Until now it seemed like 2017 would be the year of AMD. With Ryzen they had not only a new generation of processors that could compete with Intels Core i series, but they went ahead and redifined the consumer segment. With 6 cores now being affordable not only to enthusiasts.
This kept everyone wondering why Intel wasn’t responding until now. The presumed drop in prices of the Core-i series failed to appear and some assumed Intel had become too confident over all those years of being the market leader. But at Computex 2017 everyone was taught a lesson about how assumptions can be wrong in so many ways.
The leaks regarding the performance (and core numbers of up to 12) of the new X-series of CPUs were followed by hard facts from Intel. The flagship won’t be the already known 7920X, but rather the 7980XE, sporting 18 cores. A very clear answer to AMD’s Threadripper, whose highest version is equipped with “only” 16 cores.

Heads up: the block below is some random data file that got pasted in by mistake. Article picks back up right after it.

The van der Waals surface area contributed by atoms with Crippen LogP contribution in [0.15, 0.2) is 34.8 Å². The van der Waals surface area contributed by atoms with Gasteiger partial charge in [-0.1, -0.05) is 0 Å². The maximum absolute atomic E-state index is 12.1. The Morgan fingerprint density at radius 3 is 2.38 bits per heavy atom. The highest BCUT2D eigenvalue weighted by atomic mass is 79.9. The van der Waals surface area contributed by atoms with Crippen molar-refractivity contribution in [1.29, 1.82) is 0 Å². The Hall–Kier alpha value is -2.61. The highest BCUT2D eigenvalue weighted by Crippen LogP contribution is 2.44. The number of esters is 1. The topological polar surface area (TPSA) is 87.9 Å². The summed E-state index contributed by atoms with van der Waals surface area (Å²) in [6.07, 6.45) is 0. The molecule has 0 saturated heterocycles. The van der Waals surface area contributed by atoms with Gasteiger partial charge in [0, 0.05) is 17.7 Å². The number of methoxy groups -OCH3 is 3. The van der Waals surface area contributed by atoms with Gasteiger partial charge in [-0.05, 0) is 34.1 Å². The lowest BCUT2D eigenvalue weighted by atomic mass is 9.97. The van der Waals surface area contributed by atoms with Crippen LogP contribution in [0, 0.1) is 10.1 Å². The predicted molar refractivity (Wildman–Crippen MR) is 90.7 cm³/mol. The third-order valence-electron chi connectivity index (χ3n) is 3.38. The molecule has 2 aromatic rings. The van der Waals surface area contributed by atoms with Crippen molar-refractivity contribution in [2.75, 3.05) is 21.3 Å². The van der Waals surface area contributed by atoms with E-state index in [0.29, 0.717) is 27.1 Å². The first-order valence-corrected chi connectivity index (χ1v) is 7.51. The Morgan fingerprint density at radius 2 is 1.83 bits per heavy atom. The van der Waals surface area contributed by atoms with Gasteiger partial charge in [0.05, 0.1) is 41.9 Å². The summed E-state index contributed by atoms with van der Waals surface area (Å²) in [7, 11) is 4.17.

Even more revealing were the slides shown by Intel, which contain also pricing information. Prices are now much closer to the corresponding Ryzen CPUs, even though they are always a bit higher. Yet seeing that the clock rates are higher as well this isn’t surprising at all. Besides naming, core count and price, there is no further information about the new core monsters at all.
The first Kaby Lake-X and Skylake-X processors are expected to hit the market in June, with the bigger ones following in August. The 7980XE could see the light even further in the future.
The latest news did raise one concern though: the new X-series processors will not switch to soldering the heatspreader on the silicon die, but rather continue with their TIM used in previous generations. Seeing that even the temps of a 7700K can be lowered by up to 30 degress by delidding them, it remains to be seen how this will affect the 140W+ processors.